The Coordinating Circle hosted a second community conversation on reconciliation, featuring the KAIROS Blanket Exercise.  The event brought together one hundred Indigenous and non-Indigenous residents to participate in the exercise at the Hamilton Public Library Central Branch.  The KAIROS Blanket Exercise is an experiential learning tool that aims to raise awareness and understanding of the history of Indigenous and non-Indigenous peoples on Turtle Island

Youth Shaping Spirit in Hamilton (April 11, 2018)
The Youth Shaping Spirit in Hamilton workshop asked local Indigenous youth to reflect on their Indigenous identity and discuss ways that the City can reflect their culture and community. The youth created an art piece to represent the urban Indigenous youth living in Hamilton and how they wanted the City to honour their traditional roots. In partnership with Legal Aid Ontario (LAO), the youth presented their art piece on May 3, 2018 as part of LAO’s “Boldness Project”. The artwork has also been on display at alternative community events throughout the city.

Indigenous Flag Raising (May 28, 2018)
The Urban Indigenous Strategy, Hamilton's Aboriginal Advisory Committee and De Dwa Da Dehs Nye>s Aboriginal Health Centre partnered and held a Full Moon Ceremony at City Hall to honour Indigenous flags that were flown for the month of June. Thirty participants were in attendance including Mayor Eisenberger, Chief Stacey LaForme, Mississaugas of the Credit First Nation, Six Nations Councillor Wray Maracle and Secretary and Veteran Don Kennedy, Métis Nation of Ontario Clear Waters Council.

Bringing the City to the Community Information Fair (June 2, 2018)
The Information Fair was an opportunity for City staff to meet Indigenous residents and discuss the numerous programs and services that the City provides. The event was a great pilot, bringing together 80+ Indigenous community members and 18 City of Hamilton booths attended the event. The event included information booths representing a number of different City services, a Cultural Cardio class, Young Ogichidaa Singers, draws and much more.

National Indigenous Peoples Day Celebration (June 21, 2018)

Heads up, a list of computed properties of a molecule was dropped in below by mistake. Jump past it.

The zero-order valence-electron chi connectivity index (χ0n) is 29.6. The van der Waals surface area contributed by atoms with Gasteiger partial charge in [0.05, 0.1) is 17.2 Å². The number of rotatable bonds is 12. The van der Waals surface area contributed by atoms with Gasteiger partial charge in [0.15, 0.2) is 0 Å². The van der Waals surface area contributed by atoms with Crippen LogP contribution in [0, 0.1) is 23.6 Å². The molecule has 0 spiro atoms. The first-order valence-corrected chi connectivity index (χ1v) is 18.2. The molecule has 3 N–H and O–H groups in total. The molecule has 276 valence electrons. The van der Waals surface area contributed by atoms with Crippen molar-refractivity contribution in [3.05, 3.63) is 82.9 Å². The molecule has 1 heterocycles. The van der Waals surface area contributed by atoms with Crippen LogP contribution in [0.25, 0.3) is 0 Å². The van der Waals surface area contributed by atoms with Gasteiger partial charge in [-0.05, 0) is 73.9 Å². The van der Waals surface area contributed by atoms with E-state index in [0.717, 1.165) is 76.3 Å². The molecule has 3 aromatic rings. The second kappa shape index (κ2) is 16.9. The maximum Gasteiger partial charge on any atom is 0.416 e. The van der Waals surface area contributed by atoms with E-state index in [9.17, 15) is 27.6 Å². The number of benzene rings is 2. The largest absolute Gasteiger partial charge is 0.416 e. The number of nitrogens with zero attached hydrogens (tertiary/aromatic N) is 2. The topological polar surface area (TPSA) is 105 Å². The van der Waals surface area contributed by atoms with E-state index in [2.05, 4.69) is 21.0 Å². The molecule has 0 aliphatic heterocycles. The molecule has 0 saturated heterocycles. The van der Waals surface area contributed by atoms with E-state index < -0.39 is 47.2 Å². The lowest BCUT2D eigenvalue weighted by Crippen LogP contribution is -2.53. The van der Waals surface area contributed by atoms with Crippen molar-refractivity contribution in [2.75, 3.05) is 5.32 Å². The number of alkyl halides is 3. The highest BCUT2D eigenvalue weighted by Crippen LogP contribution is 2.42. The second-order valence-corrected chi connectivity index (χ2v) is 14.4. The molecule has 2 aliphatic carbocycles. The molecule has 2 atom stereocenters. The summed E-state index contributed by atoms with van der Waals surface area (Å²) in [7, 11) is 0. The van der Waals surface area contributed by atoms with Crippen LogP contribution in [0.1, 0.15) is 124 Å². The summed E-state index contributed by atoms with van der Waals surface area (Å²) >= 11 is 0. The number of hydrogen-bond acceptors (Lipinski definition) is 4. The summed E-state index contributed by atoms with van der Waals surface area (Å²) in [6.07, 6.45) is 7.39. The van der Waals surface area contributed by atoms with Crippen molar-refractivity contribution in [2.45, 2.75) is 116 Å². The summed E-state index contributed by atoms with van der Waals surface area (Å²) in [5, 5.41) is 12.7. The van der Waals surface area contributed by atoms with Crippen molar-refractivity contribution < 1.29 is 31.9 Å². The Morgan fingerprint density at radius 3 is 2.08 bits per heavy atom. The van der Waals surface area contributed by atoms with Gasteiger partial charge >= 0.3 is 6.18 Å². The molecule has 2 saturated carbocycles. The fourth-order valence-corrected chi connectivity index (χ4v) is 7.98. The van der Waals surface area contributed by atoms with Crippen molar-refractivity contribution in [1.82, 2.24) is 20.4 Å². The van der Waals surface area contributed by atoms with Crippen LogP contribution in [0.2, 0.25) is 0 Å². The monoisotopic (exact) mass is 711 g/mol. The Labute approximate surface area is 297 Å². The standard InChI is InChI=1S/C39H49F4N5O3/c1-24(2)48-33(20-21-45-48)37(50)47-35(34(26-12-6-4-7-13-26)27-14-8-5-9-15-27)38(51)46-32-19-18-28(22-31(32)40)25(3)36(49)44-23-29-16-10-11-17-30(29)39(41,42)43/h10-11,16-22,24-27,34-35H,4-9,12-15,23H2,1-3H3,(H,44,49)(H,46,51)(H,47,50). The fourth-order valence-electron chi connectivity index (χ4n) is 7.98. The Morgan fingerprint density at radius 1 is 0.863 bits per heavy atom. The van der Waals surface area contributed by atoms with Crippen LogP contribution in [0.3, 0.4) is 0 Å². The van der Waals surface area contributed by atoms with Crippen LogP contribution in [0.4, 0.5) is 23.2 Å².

On June 21st, National Indigenous Peoples Day, a celebration at City Hall was held featuring welcoming remarks from community member Yvonne Maracle and Mayor Eisenberger, songs from the Spirit Vision Singers and cake.  In the evening, the Hamilton sign outside City Hall was lit up in the colours red, white, black and yellow representing the Medicine Wheel.

Stories from the Land (June 22, 2018)
The Urban Indigenous Strategy partnered with the Soaring Spirits Festival and hosted their final event, "Stories From The Land."  Three speakers: Rick Hill, Elaine Lee and Val King were invited to share stories and perspectives on traditional knowledge with attendees.

Community Presentation (December 3, 2018)
On December 3, 2018, the Coordinating Circle held a community presentation to share the key findings and key directions from the Urban Indigenous Strategy survey that was done in May. Great conversation and feedback were shared by participants. The event reaffirmed that there is still a lot of work and a lot of opportunity for building a stronger relationship with the Indigenous community.

The Use of Indigenous Medicines Policy

The City of Hamilton has developed a Use of Indigenous Medicines Policy, which confirms the City’s commitment to supporting Indigenous peoples to use sacred medicines in ceremonies such as smudging or prayer pipe ceremonies in municipal facilities. The policy outlines the steps that City of Hamilton staff are expected to follow to accommodate the use of Indigenous medicines. 
In the course of developing Hamilton’s Urban Indigenous Strategy, smudging ceremonies have been incorporated to begin the meetings of the Coordinating Circle in the Lister Block. Since the Fall of 2017, weekly cultural competency training run for the Hamilton Police Services has also incorporated smudging ceremonies. The new policy not only supports these important initiatives but will be used by other divisions and programs within the City that are working to build relationships with Indigenous peoples and create a welcoming environment in municipal locations.

For more information on the policy, please contact diversity@hamilton.ca

Contact us

Phone: 905-546-2424 ext. 7552